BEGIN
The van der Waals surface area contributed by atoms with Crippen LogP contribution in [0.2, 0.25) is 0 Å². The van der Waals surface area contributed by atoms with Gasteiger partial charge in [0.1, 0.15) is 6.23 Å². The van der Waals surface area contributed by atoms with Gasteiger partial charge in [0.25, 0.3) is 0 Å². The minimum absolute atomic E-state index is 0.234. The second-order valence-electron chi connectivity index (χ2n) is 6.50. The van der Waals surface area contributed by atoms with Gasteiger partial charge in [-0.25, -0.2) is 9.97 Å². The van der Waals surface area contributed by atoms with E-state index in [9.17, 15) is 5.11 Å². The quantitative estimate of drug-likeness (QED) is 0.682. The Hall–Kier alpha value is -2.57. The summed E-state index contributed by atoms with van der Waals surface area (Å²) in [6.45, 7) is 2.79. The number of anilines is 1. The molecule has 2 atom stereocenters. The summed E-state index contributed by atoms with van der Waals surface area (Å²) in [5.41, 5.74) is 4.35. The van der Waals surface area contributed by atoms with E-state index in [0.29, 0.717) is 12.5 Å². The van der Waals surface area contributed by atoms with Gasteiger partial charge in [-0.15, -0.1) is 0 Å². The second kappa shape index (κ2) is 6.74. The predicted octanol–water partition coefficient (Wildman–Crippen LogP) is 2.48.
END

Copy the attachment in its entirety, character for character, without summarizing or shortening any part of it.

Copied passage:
The van der Waals surface area contributed by atoms with Crippen LogP contribution in [0.2, 0.25) is 0 Å². The van der Waals surface area contributed by atoms with Gasteiger partial charge in [0.1, 0.15) is 6.23 Å². The van der Waals surface area contributed by atoms with Gasteiger partial charge in [0.25, 0.3) is 0 Å². The minimum absolute atomic E-state index is 0.234. The second-order valence-electron chi connectivity index (χ2n) is 6.50. The van der Waals surface area contributed by atoms with Gasteiger partial charge in [-0.25, -0.2) is 9.97 Å². The van der Waals surface area contributed by atoms with E-state index in [9.17, 15) is 5.11 Å². The quantitative estimate of drug-likeness (QED) is 0.682. The Hall–Kier alpha value is -2.57. The summed E-state index contributed by atoms with van der Waals surface area (Å²) in [6.45, 7) is 2.79. The number of anilines is 1. The molecule has 2 atom stereocenters. The summed E-state index contributed by atoms with van der Waals surface area (Å²) in [5.41, 5.74) is 4.35. The van der Waals surface area contributed by atoms with E-state index in [0.29, 0.717) is 12.5 Å². The van der Waals surface area contributed by atoms with Gasteiger partial charge in [-0.15, -0.1) is 0 Å². The second kappa shape index (κ2) is 6.74. The predicted octanol–water partition coefficient (Wildman–Crippen LogP) is 2.48.